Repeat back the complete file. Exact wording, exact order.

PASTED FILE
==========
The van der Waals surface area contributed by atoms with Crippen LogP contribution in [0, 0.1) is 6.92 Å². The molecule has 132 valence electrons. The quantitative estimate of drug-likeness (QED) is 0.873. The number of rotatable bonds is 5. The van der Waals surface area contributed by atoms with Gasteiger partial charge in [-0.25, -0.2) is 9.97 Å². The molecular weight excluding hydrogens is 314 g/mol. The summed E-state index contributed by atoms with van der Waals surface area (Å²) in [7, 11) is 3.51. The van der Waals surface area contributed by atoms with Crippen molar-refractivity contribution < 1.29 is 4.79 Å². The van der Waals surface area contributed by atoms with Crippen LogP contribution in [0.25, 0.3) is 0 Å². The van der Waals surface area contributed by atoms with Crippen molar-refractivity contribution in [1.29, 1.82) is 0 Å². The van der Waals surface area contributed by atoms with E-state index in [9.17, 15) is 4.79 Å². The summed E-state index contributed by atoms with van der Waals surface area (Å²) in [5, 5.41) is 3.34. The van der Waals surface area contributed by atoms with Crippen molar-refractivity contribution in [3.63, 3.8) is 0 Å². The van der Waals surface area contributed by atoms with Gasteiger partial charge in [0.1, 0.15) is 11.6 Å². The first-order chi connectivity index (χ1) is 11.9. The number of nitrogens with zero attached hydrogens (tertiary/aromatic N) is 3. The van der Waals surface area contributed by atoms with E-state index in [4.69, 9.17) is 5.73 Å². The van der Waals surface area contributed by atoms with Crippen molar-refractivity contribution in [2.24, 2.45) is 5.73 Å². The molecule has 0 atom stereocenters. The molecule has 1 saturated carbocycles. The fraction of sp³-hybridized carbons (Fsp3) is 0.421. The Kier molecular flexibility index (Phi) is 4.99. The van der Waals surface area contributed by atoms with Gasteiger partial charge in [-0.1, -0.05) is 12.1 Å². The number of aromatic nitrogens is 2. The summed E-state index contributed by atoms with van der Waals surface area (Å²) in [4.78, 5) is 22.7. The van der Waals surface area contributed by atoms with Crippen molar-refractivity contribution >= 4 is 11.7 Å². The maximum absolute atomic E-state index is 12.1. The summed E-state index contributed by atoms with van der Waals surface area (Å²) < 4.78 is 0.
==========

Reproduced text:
The van der Waals surface area contributed by atoms with Crippen LogP contribution in [0, 0.1) is 6.92 Å². The molecule has 132 valence electrons. The quantitative estimate of drug-likeness (QED) is 0.873. The number of rotatable bonds is 5. The van der Waals surface area contributed by atoms with Gasteiger partial charge in [-0.25, -0.2) is 9.97 Å². The molecular weight excluding hydrogens is 314 g/mol. The summed E-state index contributed by atoms with van der Waals surface area (Å²) in [7, 11) is 3.51. The van der Waals surface area contributed by atoms with Crippen molar-refractivity contribution < 1.29 is 4.79 Å². The van der Waals surface area contributed by atoms with Crippen LogP contribution in [0.25, 0.3) is 0 Å². The van der Waals surface area contributed by atoms with Crippen molar-refractivity contribution in [1.29, 1.82) is 0 Å². The van der Waals surface area contributed by atoms with E-state index in [9.17, 15) is 4.79 Å². The summed E-state index contributed by atoms with van der Waals surface area (Å²) in [5, 5.41) is 3.34. The van der Waals surface area contributed by atoms with Crippen molar-refractivity contribution in [3.63, 3.8) is 0 Å². The van der Waals surface area contributed by atoms with Gasteiger partial charge in [0.1, 0.15) is 11.6 Å². The first-order chi connectivity index (χ1) is 11.9. The number of nitrogens with zero attached hydrogens (tertiary/aromatic N) is 3. The van der Waals surface area contributed by atoms with E-state index in [4.69, 9.17) is 5.73 Å². The van der Waals surface area contributed by atoms with Crippen molar-refractivity contribution in [2.24, 2.45) is 5.73 Å². The molecule has 0 atom stereocenters. The molecule has 1 saturated carbocycles. The fraction of sp³-hybridized carbons (Fsp3) is 0.421. The Kier molecular flexibility index (Phi) is 4.99. The van der Waals surface area contributed by atoms with Gasteiger partial charge in [-0.1, -0.05) is 12.1 Å². The number of aromatic nitrogens is 2. The summed E-state index contributed by atoms with van der Waals surface area (Å²) in [4.78, 5) is 22.7. The van der Waals surface area contributed by atoms with Crippen molar-refractivity contribution >= 4 is 11.7 Å². The maximum absolute atomic E-state index is 12.1. The summed E-state index contributed by atoms with van der Waals surface area (Å²) < 4.78 is 0.